Enter Mindfulness, our ready-made strategy for facilitating our flexible worker of the future. 

However, the problem with the backlash against “McMindfulness” is that the former assumes the ideal product of mindful practices–the “business athlete”–belongs entirely to a new economic age. It’s vulgar (the critics suggest) to associate “authentic” Buddhist meditation with tech “disruption” and economic efficiency. And yet, according to Mary Brown and Robert Halsall’s “Askesis in Contemporary Organizational Life,” today’s mindful business athlete actually pulls more from the ascetic practices of her medieval monastic counterpart–despite the obvious contemporary indebtedness to Western forms of Zen-Buddhism. Links between Christian monasteries and modern corporations aren’t just analogical. As Brown and Halsall show, disciplinary medieval programs such as the Rule of St. Benedict and the later Spiritual Exercises of St. Ignatius Loyola have been explicitly adopted by modern management handbooks (7).

From what I can tell, what seems to be happening is that the 7th stage of the Buddhist Eight-Fold Path, or Mindfulness/Awareness, is being folded into a Western ascetic tradition that modern corporations have long appropriated.

Medieval asceticism is so appealing to modern corporate management because it honed strategies for “integrating employees” into institutions. Although institutional “profit” is defined very differently, the key to this integration for both St. Benedict and St. Ignatius Loyola was to instill “permanent spiritual exercise” (3). Brown and Halsall’s research suggests that self-discipline and attentive meditation have long served as key techniques for integration.  

However, what a particular “mindful” exercise actually looks like varies depending on the practitioner. There’s more secular versions such as CBT (Cognitive Behavioral Therapy) and Transcendental Meditation; then obvious religious candidates such as Buddhist, Stoic, and Loyola-inspired meditation (admittedly much rarer). What this means is that mindful meditative exercises might serve as a curious nexus for competing worldviews. Modern Business Athleticism collects these ascetic lineages together in order to subordinate them to corporate efficiency.

In doing so, however, can meditative exercises serve as a resistance point for the employee/consumer, who may slip into another mode of self-regulation (Buddhist, Stoic, Loyolan) under the guise of corporate authorization?   

Hacking Depression for Clues of Neoliberal Excellence; Or, On Tim Ferriss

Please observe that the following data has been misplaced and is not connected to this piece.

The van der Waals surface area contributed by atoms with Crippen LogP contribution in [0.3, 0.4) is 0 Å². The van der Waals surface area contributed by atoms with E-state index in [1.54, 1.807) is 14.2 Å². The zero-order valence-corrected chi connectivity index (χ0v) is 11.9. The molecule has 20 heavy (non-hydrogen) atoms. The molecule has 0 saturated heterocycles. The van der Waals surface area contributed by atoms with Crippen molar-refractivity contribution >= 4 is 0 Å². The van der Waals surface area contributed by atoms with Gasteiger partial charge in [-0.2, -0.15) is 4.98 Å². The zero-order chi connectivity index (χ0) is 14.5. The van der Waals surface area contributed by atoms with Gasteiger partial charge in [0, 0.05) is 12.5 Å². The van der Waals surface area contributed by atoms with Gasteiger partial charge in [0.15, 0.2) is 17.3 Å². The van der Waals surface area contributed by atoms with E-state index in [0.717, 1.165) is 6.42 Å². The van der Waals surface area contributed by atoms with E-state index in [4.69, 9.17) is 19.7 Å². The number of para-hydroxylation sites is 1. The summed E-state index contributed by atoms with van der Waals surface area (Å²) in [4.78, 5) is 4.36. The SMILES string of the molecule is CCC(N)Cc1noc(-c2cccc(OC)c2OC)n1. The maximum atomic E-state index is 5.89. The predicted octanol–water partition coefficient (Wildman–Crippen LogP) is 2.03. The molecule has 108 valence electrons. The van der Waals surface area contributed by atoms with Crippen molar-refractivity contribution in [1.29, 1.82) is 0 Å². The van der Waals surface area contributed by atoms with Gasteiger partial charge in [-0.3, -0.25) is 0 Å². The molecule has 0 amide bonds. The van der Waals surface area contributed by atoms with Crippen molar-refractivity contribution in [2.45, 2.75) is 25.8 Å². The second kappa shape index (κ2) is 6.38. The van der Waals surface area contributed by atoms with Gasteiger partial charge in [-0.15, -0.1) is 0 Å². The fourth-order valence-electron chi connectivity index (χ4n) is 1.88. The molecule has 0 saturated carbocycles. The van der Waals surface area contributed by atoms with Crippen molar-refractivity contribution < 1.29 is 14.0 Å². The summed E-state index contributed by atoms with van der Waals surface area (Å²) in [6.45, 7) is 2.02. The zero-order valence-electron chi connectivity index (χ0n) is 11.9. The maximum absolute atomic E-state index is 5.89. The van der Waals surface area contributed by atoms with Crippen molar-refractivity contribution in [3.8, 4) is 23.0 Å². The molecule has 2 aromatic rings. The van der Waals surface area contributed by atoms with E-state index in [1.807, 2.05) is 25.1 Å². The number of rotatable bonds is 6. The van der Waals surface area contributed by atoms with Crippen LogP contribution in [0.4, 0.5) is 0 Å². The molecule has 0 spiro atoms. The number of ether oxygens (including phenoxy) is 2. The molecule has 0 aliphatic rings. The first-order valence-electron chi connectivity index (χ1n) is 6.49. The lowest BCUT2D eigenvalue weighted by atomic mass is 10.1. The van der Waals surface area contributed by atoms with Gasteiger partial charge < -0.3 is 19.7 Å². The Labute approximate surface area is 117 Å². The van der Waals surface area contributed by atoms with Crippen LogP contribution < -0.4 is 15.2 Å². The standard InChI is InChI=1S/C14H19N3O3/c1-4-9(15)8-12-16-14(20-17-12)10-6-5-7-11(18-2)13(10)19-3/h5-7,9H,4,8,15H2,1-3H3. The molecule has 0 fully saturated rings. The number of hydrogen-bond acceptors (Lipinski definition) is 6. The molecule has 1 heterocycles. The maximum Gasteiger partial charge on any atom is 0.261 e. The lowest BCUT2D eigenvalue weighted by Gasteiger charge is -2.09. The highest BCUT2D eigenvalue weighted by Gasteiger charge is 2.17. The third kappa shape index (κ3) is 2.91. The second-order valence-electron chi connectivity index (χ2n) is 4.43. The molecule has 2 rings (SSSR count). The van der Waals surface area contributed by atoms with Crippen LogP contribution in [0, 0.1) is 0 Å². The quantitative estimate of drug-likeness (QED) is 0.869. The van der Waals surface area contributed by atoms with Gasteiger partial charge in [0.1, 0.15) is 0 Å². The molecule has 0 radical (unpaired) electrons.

– Image is from The Four Hour Work Week

I mentioned Tim Ferriss in my previous blog entry. Rather than delay that allusion I want to go ahead and exorcise him from this arena.

I was introduced to The Tim Ferriss Show podcast when doing research during the Fall of 2014 for my Spring 2015 English class. The theme was to be on habit formation. If you peddle in that industry long enough Ferriss will magically appear. He’s that good.

So I started listening and became fascinated by his interviews with “high performers,” as he pitches his podcast. He’s well-placed for this to work. His breakout was The 4-Hour Workweek. Some time after that book took off, he channeled those funds into the Silicon Valley startup community. From what I can tell (simply by listening to his interviews), it was as an angel investor that he made–and continues to make–most of his contacts with high performing individuals. In this sense, The Tim Ferriss Show is a kind of habit formation tool by and for the rich, humbly made available to the general public via iTunes.

For me, what’s so appealing about Tim is his unique combination of brutal honesty and self-experimentation. In fact one way of viewing his show is as a serial confessional. He doesn’t shy from digging deep into his psyche and he does so his in conversation with an expert.

Some of his blogs and email updates are even more intensely lyrical. “Here’s my life, now think about yours” is the pedagogy behind every one of his viral publications. However, beyond the consistency in style, there’s also a similar theme that is the real point of this blog post: he loves to mine his own depression for clues about success.

His 2013 productivity hack on manic-depression set a high bar for the Silicon Valley confessional mode because of how nakedly it illustrated the phenomenon of depression in that high performance arena. This blog remains one of his most popular entries.

What’s so fascinating about Tim’s depression confessions is that they fit so cleanly into the narrative that William Davies spells out for us in his 2015 book, The Happiness Industry. According to Davies, modern depression is packaged along with American capitalism’s highly competitive business culture, which isn’t so surprising. But Davies convincingly shows that depression might actually be a result of an obsessive preoccupation with wellness, fitness, happiness, and positivity. Concepts of “wellness” and “fitness” might be part of a set of managerial relations that drives the psychological opposite.